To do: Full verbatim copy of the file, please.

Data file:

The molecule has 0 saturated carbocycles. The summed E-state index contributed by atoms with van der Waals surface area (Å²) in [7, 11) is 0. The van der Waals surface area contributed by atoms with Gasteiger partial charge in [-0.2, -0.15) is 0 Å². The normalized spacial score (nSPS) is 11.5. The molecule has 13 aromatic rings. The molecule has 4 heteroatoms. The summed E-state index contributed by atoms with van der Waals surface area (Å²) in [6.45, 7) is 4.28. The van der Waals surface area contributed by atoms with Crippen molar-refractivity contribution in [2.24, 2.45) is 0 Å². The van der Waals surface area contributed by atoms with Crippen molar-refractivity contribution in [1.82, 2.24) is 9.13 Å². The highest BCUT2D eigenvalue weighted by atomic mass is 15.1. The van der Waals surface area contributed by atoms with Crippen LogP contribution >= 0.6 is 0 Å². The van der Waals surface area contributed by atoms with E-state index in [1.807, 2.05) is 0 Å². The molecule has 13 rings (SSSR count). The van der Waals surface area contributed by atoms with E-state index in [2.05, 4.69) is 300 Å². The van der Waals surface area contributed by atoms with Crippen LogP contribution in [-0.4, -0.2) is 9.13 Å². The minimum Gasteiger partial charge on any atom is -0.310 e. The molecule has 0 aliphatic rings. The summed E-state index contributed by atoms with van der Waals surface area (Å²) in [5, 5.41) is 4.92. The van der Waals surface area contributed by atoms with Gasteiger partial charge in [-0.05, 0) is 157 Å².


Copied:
The molecule has 0 saturated carbocycles. The summed E-state index contributed by atoms with van der Waals surface area (Å²) in [7, 11) is 0. The van der Waals surface area contributed by atoms with Gasteiger partial charge in [-0.2, -0.15) is 0 Å². The normalized spacial score (nSPS) is 11.5. The molecule has 13 aromatic rings. The molecule has 4 heteroatoms. The summed E-state index contributed by atoms with van der Waals surface area (Å²) in [6.45, 7) is 4.28. The van der Waals surface area contributed by atoms with Crippen molar-refractivity contribution in [2.24, 2.45) is 0 Å². The van der Waals surface area contributed by atoms with Crippen molar-refractivity contribution in [1.82, 2.24) is 9.13 Å². The highest BCUT2D eigenvalue weighted by atomic mass is 15.1. The van der Waals surface area contributed by atoms with Crippen LogP contribution >= 0.6 is 0 Å². The van der Waals surface area contributed by atoms with E-state index in [1.807, 2.05) is 0 Å². The molecule has 13 rings (SSSR count). The van der Waals surface area contributed by atoms with E-state index in [2.05, 4.69) is 300 Å². The van der Waals surface area contributed by atoms with Crippen LogP contribution in [-0.4, -0.2) is 9.13 Å². The minimum Gasteiger partial charge on any atom is -0.310 e. The molecule has 0 aliphatic rings. The summed E-state index contributed by atoms with van der Waals surface area (Å²) in [5, 5.41) is 4.92. The van der Waals surface area contributed by atoms with Gasteiger partial charge in [-0.05, 0) is 157 Å².